The Casino Floor as a Minefield

Mine Field

Despite the weak economy, many states are experiencing an expansion of gambling. Particularly in the Eastern US, new casinos have opened in state after state, and table games have appeared in previously slots-only casinos.

Competition is definitely a good thing for players, as most of these casinos offer games with decent rules to stay competitive. But with so many new players available, these casinos are also likely to pepper the casino floor with mines in the form of bad games, in the hope that most players won’t know any better.

For example, I recently received an email from a player in Ohio who frequents Hollywood Casino in Columbus. This week marks the 1st anniversary of the casino opening, so it’s still a very new property. The player describes a common scenario these days…

In one pit of the casino, from 11am to 2am, they offer quite a few $10 minimum blackjack tables. Those tables stay full because the $10 minimum looks more appealing for many players than the higher minimums elsewhere in the casino. So, what’s the problem? Those tables pay only 6:5 on blackjack.

This trend started as a marketing ploy in Vegas with single-deck games paying 6:5, but has since spread across the country, and you will now find 6:5 payouts even on some 6-deck and 8-deck games. 6:5 blackjack is always a bad deal. (Just Say No!) Fortunately, most casinos still offer some 3:2 tables on the same floor. You just have to look for them.

For Hollywood Columbus specifically, if you look around, you can find 3:2 payout games with a $15 minimum. The larger minimum is easily offset by the lower house edge. Your average loss at the $10 6:5 game is around $12 an hour, while the loss flat-betting $15 a hand at the 3:2 game loses around $6 an hour. You’re betting more per hand, but your expected loss is only half as much. Of course, your swings will be larger because of the larger bet, but I think if you can afford to play a $10 6:5 game, you can afford a $15 3:2 game and save the bucks in the long run.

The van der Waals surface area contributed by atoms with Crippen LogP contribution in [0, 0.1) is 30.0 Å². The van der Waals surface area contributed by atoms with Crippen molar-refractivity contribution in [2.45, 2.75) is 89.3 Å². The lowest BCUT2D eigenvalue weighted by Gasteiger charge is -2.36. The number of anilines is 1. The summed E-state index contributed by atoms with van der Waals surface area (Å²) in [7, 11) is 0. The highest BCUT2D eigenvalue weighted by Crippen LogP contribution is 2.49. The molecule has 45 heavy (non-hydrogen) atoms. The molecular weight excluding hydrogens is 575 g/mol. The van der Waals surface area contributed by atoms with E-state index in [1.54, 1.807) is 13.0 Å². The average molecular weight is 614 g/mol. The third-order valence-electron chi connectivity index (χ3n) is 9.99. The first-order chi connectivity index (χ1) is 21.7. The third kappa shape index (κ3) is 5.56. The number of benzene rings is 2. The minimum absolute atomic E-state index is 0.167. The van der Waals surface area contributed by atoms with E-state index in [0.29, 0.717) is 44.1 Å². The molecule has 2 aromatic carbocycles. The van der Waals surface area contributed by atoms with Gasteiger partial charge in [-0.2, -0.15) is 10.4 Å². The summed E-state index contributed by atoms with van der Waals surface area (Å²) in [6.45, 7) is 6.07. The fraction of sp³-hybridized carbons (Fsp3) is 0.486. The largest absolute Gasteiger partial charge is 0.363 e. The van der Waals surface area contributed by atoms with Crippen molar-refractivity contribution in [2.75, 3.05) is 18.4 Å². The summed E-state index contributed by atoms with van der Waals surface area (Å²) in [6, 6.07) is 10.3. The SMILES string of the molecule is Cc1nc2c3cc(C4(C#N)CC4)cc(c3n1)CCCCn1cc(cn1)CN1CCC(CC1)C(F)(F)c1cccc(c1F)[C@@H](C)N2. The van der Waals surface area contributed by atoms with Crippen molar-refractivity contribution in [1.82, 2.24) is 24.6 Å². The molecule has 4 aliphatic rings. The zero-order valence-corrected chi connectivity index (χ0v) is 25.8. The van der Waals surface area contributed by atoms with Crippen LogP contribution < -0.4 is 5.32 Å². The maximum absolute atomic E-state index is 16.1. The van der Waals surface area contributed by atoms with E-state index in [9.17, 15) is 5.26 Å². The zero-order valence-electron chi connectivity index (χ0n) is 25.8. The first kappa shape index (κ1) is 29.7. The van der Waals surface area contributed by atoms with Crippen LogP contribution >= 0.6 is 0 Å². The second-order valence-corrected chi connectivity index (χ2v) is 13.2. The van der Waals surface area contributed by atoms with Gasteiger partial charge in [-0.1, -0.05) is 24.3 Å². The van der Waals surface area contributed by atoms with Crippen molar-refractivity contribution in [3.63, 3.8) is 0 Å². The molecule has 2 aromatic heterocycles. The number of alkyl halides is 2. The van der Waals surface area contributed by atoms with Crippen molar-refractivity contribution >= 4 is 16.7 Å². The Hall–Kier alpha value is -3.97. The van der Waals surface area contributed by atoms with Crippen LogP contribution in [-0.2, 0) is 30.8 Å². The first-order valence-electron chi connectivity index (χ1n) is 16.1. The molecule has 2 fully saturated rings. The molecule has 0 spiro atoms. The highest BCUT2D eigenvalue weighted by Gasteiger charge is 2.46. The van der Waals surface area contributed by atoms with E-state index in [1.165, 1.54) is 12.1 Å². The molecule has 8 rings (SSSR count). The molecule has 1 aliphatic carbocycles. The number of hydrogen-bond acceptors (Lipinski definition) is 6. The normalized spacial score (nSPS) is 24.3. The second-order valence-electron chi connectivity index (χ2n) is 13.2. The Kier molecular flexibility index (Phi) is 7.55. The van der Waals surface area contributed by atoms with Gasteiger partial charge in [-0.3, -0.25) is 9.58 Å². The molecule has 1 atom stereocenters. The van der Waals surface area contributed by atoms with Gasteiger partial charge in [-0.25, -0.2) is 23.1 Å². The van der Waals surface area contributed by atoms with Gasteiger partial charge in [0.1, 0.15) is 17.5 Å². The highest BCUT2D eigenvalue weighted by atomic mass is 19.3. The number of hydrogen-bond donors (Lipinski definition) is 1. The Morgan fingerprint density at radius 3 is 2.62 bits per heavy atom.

If your bet size is substantially higher, you can also improve your odds further by playing in the high limit area where the dealer stands on all 17s. Note however that the difference in edge of around 0.22% isn’t worth upping your bet for. But if you’re already betting $50 or more per hand, make sure you’re taking advantage of the better rules in high limit.

As for those 6:5 games, just ignore them and head to greener pastures elsewhere.

6 comments on “The Casino Floor as a Minefield

  • As bad as the 6:5 payout on blackjack is, it’s still far better than doubling down on the blackjack by treating is as an eleven. The 6:5 is a sure thing, but if you double, you might lose or push the hand. You would be amazed how expensive that possibility is. (6:5 pays $12 on a $10 blackjack, while doubling the bet to $20 yields only $6.82 profit on average! That’s a HUGE difference. And that’s assuming the dealer has a 6 up, the best possible scenario.)

    It’s time for a blog post on this topic, as I’ve heard quite a few players mention this idea. In the meantime, don’t do it! Growl at the dealer if you must, but let him pay you the 6:5.

  • Dan White said:

    When playing 6:5 blackjack payoffs chose to play the blackjack as an eleven and double.

  • Ken, I just returned from Las Vegas and $10-$15 blackjack tables at The Mirage are converting to 6:5 Blackjack payoffs, no surrender, dealers hitting a soft 17 and continuous shuffle machines are becoming the norm. I did find a $25 BJ table, 6 deck shoe, hand shuffled with 3:2 Blackjack payoffs with the surrender option.

    Folks really need to read the table rules BEFORE they sit down and play. I went to Foxwoods yesterday and the BJ rules there remain quite liberal.

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